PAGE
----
Sep 12 2008

Be afraid, be very afraid

Published by at 8:36 am under Opinion,South Africa

First published on my old blog on 13/12/2007. 

Jacob Zuma will be SA’s next president thanks (among others) to the support of the trade union Cosatu. Once he’s in, it’ll be very difficult (I think impossible) for Zuma to get away without a “pay-back” to those who helped him into the pound seats. 

Here is a taste of the economic ideas of those who helped him into the post.

This interview with the Cosatu big boss was published in the FT today. 

Expect the rand to start twitching nervously… 

Vavi blasts Mbeki’s economic policies 
Sapa Published:Dec 13, 2007 

We have had this flirtation with neo-liberal policies that have been absolutely disastrous for our development. 

President Thabo Mbeki’s free market economic policies have been “disastrous” for the country, Zwelinzima Vavi, Cosatu’s general secretary, told the Financial Times in an interview published today.

Vavi accused Mbeki’s government of having lost sight of the concerns of the poor and unemployed during his eight years of rule. 

“If the world belonged to me, everything stops now,” he told the Financial Times, adding that new policies should be the result of a broad, national debate. 

“Business people will seize on his comments, as Mr Vavi has been a force behind Mr Zuma’s increasingly confident campaign to replace Mr Mbeki as the ANC leader,” the Financial Times said. 

Speaking in Cosatu’s Johannesburg headquarters, Vavi told the Financial Times that the ANC had rushed “too quickly” to open the economy after the end of white rule in 1994.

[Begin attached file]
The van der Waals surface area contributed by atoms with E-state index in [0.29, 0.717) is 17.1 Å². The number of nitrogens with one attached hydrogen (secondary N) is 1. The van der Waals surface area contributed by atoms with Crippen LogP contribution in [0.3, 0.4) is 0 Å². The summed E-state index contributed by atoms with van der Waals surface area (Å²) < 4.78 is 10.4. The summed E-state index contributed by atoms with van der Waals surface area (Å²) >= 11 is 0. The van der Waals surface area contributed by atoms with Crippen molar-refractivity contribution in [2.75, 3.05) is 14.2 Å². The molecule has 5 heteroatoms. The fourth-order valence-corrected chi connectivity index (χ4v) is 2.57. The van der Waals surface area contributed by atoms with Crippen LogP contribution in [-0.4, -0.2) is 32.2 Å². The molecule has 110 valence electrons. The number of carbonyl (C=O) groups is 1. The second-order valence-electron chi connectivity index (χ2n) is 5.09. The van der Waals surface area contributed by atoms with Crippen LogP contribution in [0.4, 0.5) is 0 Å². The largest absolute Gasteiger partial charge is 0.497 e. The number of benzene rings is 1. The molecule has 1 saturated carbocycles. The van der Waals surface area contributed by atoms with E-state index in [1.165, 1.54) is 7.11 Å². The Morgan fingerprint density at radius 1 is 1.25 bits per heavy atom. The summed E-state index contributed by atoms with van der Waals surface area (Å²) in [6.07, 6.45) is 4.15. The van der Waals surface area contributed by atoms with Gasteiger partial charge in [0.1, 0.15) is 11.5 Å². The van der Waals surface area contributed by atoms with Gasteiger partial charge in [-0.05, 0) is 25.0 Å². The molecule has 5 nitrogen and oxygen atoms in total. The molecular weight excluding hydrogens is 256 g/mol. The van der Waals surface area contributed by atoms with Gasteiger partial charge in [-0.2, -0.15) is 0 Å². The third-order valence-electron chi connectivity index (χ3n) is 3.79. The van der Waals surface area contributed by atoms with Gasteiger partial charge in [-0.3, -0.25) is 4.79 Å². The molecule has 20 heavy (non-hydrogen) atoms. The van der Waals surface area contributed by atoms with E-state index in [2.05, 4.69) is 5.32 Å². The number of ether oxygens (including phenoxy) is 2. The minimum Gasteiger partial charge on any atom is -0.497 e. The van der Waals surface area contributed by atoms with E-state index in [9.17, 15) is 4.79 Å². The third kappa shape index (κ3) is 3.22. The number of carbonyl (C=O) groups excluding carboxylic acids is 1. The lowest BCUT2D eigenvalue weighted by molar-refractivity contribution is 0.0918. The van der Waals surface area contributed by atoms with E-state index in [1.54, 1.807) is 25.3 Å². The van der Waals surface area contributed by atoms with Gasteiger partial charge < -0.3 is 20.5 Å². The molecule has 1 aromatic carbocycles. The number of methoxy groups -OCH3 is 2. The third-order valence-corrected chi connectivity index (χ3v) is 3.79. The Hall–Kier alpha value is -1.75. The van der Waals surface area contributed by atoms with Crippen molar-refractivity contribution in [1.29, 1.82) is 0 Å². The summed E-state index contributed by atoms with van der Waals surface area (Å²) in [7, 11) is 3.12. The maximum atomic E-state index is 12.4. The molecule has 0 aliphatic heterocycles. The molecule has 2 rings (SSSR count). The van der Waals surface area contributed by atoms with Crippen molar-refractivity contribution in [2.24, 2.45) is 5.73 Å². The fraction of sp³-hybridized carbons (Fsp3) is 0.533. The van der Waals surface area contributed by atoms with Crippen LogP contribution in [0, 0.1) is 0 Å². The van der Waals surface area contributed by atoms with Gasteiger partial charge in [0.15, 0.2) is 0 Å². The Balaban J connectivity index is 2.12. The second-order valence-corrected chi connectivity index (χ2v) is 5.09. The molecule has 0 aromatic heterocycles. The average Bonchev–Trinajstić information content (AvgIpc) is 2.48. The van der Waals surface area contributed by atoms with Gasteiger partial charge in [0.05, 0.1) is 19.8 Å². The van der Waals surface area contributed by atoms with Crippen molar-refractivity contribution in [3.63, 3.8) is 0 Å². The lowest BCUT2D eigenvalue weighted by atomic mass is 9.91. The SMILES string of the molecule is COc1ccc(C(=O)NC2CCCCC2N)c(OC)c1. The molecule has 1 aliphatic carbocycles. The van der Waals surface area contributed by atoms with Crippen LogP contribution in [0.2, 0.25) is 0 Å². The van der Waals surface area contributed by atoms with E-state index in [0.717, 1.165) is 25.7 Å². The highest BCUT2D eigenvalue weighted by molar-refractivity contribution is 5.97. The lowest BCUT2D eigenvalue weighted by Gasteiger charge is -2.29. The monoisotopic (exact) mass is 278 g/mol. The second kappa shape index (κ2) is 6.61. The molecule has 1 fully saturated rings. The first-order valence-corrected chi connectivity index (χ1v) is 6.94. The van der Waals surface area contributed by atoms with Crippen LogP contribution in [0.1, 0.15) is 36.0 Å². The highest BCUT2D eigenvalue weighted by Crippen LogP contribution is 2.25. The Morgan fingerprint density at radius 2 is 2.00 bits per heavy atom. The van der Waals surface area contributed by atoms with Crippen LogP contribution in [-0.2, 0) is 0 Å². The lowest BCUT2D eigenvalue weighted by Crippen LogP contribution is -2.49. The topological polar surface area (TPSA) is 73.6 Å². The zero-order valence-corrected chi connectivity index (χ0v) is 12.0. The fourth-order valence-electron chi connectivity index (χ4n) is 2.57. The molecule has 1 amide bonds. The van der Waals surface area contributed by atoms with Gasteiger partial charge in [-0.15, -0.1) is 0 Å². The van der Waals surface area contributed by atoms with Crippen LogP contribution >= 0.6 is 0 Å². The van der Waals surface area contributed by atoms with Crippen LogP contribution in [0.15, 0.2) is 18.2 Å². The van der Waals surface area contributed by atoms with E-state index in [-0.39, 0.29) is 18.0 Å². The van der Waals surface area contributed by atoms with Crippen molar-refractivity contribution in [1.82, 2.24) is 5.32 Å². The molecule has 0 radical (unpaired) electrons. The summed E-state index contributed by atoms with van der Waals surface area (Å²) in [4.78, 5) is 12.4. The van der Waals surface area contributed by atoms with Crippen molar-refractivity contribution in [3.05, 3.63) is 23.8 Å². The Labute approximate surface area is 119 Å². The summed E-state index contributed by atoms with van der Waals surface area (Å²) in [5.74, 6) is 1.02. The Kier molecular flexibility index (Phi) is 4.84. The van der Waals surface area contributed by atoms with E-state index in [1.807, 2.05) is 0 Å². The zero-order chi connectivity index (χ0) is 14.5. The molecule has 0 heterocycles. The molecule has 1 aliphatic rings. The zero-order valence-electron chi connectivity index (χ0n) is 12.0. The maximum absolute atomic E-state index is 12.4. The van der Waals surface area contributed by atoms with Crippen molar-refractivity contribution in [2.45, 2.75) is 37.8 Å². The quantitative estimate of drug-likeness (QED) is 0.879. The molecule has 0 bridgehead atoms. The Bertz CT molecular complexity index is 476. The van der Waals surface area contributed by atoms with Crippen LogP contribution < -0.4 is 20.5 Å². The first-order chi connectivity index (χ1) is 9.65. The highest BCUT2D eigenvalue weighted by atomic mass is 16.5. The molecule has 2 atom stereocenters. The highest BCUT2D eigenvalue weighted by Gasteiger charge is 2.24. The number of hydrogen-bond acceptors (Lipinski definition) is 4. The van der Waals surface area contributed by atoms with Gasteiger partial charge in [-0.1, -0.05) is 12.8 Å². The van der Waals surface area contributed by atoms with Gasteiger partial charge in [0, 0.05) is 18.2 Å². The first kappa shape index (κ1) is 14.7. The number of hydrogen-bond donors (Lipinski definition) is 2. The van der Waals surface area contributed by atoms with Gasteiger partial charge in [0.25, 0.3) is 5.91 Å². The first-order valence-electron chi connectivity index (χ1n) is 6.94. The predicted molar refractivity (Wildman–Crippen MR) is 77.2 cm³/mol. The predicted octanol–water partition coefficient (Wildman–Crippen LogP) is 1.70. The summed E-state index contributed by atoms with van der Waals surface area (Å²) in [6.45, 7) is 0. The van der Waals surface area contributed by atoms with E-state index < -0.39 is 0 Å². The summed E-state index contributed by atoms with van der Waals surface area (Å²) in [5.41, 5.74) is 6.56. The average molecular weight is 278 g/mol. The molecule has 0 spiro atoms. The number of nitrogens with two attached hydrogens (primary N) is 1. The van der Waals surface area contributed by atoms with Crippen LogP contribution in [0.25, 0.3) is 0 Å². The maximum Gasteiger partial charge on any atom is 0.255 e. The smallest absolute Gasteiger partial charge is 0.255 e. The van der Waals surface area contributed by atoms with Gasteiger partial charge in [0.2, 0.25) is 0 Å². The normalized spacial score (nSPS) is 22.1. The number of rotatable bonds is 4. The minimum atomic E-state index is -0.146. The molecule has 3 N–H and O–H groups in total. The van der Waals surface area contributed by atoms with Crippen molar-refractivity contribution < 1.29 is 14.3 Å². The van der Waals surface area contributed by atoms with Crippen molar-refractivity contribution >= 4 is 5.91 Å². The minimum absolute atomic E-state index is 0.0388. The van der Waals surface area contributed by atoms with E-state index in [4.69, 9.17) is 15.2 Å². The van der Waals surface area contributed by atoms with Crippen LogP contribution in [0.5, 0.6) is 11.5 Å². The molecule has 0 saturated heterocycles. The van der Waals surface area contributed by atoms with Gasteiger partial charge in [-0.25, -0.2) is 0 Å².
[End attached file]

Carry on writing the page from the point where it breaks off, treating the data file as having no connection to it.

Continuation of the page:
“We allowed the marketers to take charge of important departments and all they knew was that South Africa must be open to chilly winds of competition.

“The focus should have been on labour intensive, rather than capital intensive sectors,” Vavi said in the interview. 

“We have had this flirtation with neo-liberal policies that have been absolutely disastrous for our development.” 

While Vavi told the Financial Times that he liked Finance Minister Trevor Manuel “as a friend” and for having disproved the sceptics who suspected that the ANC would wreck the economy on taking power. 

However, he said, Manuel had failed the poor.

Vavi went on to tell the Financial Times that Zuma had been right to reassure investors that policy would not be set on the whims of the president – but rather by the party.

Zuma was right to have said “I do not have horns and a tail.”

Vavi attacked the culture of Mbeki’s government during the interview. 

He said Mbeki’s allies liked to suggest the union movement was seeking to lead South Africa into Zimbabwe-style chaos. 

But “we are not asking for hyper inflation, we don’t ask for high deficits, we say that money ought to be spent and invested correctly”, Vavi said. 


Unemployment, officially at 25 percent, but informally estimated to be near 40 per cent, was a “national emergency”, Vavi said. 
My comment: The guy thinks the non-delivery of services to the poor has to do with Trevor’s economic policies….and should therefore be changed. This will be a classic example of “throwing out the baby (good economic policies) with the bathwater (Mbeki). The cause of all SA’s “lack of poverty alleviation” over the past 10 years should be searched for in Mbeki’s office – not in Manuel’s or Tito Mboweni’s offices. They were not responsible for service provision and poverty alleviation. That was the responsibility of other ministries….and the leader Mbeki. Manuel and Mboweni were responsible for providing the riches for alleviating the plight of the poor. And they were extremely successful at doing this.

Vavi can’t even diagnose the problem properly…just think what he’ll come up with when he has to make policy inputs under Zuma. Be afraid, be very afraid.

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